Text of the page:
Saturday, January 25, 2014

Man of letters

Alfagura began issuing this five-volume expanded edition of Julio Cortázar's letters in February 2012, but it's taken me a bit to get around to it, starting now with the third and fourth volumes, which cover the period between 1965, when Cortázar's name was still largely unknown outside of the Spanish-speaking world, to 1976, by which time his international reputation had been solidly established and he had already completed his last novel, Libro de Manuel.

We're no doubt nearing the point where collections of this nature, sadly, will no longer be produced, or needed. Cortázar, who died in 1984 and thus antedated the age of email, didn't seem to use the telephone much, but he did conduct a prodigious multicontinental (and trilingual) correspondence. I suspect that even this greatly enlarged edition of Cartas, which includes more than 1,000 previously unpublished letters, doesn't come close to collecting his entire output. Several important recipients seem to be absent or underrepresented, perhaps because their papers have not yet been made available to the public*; in a few years, if the state of the book industry permits it, we may well be looking at a seven-volume or even ten-volume third edition.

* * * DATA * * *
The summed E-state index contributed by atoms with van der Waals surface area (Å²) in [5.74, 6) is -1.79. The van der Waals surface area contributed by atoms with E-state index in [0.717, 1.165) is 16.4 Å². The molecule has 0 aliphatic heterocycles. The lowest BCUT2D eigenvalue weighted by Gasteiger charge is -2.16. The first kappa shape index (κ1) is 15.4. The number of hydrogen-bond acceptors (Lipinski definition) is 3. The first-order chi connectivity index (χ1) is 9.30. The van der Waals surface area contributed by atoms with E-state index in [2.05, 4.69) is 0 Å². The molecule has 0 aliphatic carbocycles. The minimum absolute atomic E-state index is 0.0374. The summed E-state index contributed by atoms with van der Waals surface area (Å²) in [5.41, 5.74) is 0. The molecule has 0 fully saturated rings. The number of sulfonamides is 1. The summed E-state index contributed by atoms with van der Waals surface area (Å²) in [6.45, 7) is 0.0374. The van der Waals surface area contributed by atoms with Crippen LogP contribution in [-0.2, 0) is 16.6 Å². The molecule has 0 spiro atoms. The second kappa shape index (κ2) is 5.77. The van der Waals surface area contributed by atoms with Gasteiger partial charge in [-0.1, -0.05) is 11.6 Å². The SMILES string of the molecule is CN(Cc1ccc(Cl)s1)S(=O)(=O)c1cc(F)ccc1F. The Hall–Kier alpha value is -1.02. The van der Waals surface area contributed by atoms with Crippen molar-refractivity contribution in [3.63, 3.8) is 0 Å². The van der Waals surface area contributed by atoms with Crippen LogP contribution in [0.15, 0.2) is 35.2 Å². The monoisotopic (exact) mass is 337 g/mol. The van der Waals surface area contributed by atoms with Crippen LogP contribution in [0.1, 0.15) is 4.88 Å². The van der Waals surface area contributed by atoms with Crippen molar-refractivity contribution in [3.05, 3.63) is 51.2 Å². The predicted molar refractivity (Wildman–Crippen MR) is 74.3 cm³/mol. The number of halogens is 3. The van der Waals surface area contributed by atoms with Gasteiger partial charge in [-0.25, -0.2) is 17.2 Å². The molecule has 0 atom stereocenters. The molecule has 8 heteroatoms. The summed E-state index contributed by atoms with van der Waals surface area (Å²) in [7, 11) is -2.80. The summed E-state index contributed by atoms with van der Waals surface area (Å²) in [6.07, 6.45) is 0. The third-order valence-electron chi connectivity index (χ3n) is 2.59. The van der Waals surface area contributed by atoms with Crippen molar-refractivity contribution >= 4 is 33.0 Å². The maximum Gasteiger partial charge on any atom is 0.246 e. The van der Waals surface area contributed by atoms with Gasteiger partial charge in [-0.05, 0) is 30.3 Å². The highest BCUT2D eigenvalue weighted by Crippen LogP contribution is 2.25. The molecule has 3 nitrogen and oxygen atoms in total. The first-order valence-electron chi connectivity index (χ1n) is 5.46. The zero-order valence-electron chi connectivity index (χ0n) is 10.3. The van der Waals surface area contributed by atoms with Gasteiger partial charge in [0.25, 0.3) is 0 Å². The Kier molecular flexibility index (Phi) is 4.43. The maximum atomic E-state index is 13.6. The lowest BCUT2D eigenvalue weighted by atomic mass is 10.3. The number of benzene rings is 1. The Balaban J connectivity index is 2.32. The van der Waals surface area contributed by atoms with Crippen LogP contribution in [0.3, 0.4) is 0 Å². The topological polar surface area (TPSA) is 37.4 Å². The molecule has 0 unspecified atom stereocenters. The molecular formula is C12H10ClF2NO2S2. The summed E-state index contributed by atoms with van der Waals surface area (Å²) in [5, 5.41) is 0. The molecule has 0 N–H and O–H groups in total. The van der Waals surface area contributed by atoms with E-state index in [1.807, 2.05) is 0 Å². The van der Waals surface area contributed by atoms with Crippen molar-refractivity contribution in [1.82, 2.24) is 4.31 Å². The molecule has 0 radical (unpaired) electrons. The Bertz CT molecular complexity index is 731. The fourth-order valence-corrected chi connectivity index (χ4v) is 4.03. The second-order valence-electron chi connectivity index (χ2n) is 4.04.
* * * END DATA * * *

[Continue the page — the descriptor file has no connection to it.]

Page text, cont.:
Where does one even begin to open these volumes, given the richness of the material? Is it best to strike out chronologically, or to follow the threads of literary history in the letters to individual recipients like José Lezama Lima, Paul Blackburn, Mario Vargas Llosa, or Ariel Dorfman? Pick an event in the history of modern Latin America — the death of Che Guevara, the overthrow of Allende, the assassination of the Salvadorean poet Roque Dalton — and you'll find Cortázar's reaction to it, in real time, as they say. The importance of these letters to Latin American literary history, on the other hand, is simply immense, given that Cortázar exchanged regular correspondence with not only the major writers of the continent, but the important publishers, critics, agents, and translators as well. His correspondence with translators and academics is particularly fascinating; unlike many writers, Cortázar, an experienced translator himself, was quite willing to discuss in detail and with great patience his intentions in writing particular works, even if at times he had to admit being stumped himself by stories like "Las babas del diablo" (which Antonioni transformed into Blow-Up).